A lower risk of ovarian hyperstimulation syndrome among women in the frozen-embryo group was detected (0.6% frozen-embryo vs 2.0% fresh-embryo; RR, 0.32, 95% CI; 0.14 to 0.74; p = 0.0005). The improvement came primarily from a lower rate of pregnancy loss.
However, many women going in for in vitro fertilization (IVF) are rather wary about the success of frozen embryos in the process as compared to the transfer of fresh embryos.
"Now these two papers, equally large and done in non-PCOS patients, show that in terms of live birth, which is what we care about, there is no difference", he told Reuters Health by phone. The researchers observed no significant difference between the groups in the live-birth rate (48.7 versus 50.2 percent for the frozen-embryo and fresh-embryo groups, respectively; relative risk, 0.97 [95 percent confidence interval, 0.89 to 1.06; P = 0.5]).
Rates of ongoing pregnancy occurred in 36 per cent of the frozen-embryo group and 34.5 per cent in the fresh-embryo group, according to the study.
Freezing embryos also allows couples to take advantage of genetic testing, which can pick up potentially lethal genetic diseases and guide doctors in deciding which embryos to implant. Coutifaris was not involved with the study.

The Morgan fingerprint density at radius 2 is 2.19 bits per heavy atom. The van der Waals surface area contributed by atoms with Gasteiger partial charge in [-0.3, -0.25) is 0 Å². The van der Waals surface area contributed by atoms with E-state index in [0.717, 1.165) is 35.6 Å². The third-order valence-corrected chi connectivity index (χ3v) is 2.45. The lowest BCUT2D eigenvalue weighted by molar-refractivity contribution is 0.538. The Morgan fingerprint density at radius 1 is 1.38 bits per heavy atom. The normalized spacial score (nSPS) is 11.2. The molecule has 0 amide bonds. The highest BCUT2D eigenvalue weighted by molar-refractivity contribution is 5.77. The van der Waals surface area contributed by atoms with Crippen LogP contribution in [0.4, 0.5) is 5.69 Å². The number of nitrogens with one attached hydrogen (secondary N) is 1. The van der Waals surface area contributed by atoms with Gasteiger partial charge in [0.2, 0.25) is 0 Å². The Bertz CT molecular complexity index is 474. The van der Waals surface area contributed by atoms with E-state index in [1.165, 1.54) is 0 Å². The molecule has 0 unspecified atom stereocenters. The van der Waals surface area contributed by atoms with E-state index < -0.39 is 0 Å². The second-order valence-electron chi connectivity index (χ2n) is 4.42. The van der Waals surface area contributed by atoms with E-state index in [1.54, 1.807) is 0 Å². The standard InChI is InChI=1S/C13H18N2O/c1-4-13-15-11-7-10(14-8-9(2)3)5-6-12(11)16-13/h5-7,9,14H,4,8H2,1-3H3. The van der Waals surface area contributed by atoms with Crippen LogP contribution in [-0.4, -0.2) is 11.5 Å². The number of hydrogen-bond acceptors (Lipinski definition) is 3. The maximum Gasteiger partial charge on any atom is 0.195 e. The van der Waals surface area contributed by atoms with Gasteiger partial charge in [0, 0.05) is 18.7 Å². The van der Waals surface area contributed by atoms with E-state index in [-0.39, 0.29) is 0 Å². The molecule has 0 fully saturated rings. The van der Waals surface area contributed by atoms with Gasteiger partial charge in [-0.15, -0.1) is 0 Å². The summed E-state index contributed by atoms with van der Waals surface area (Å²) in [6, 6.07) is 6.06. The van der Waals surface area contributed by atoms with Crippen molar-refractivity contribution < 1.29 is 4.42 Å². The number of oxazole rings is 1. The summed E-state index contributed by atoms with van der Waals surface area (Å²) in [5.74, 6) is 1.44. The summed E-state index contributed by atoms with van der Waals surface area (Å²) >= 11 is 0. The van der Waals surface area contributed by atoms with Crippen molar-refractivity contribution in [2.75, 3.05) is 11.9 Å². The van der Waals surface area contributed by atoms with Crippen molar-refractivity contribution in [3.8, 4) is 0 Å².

"Even with 800 odd patients in the study".
In a 12-month post-hoc analysis, the median time to pregnancy was slightly higher in the frozen-embryo group compared with the fresh-embryo group (3.6 months versus 2.2 months), but the cumulative ongoing pregnancy rate 1 year after randomization was similar (54.2% versus 53.5%).
The researchers noted that their results are specific to a common freezing method known as Cryotech vitrification, so it may not apply to all embryo freezing techniques now being used.
In the Vietnam study of 782 women undergoing their first or second attempt, the live birth rates after the first transfer were 33.8 percent with frozen and 31.5 percent for fresh.
"There are many examples in medical history where people jump to innovation and new things, and then after a while it turns out that the new thing is not necessarily so much better", Mol said.
FET is a cycle where a frozen embryo from a previous fresh IVF cycle is thawed and transferred back into a woman's uterus.
But until now, it was not known whether this was also the case for women confronted with fertility problems due to other reasons.
"The cost for freezing embryos is about 30 percent more than that for fresh transfer", said Dr. Vuong.
"It's not a lot, but it's a couple of hundred of dollars that you're talking about, so obviously that could be part of the choice [for patients]", he said. "Some programs around the country won't do fresh transfers anymore", said Dr. Christos Coutifaris of the University of Pennsylvania's Perelman School of Medicine in Philadelphia, who was not connected with the new research.
"They only looked at day-three embryos, whereas the general practice in Australia today is day-five transfers", he said. Prior studies of women with PCOS have suggested that frozen embryo transfer is more successful.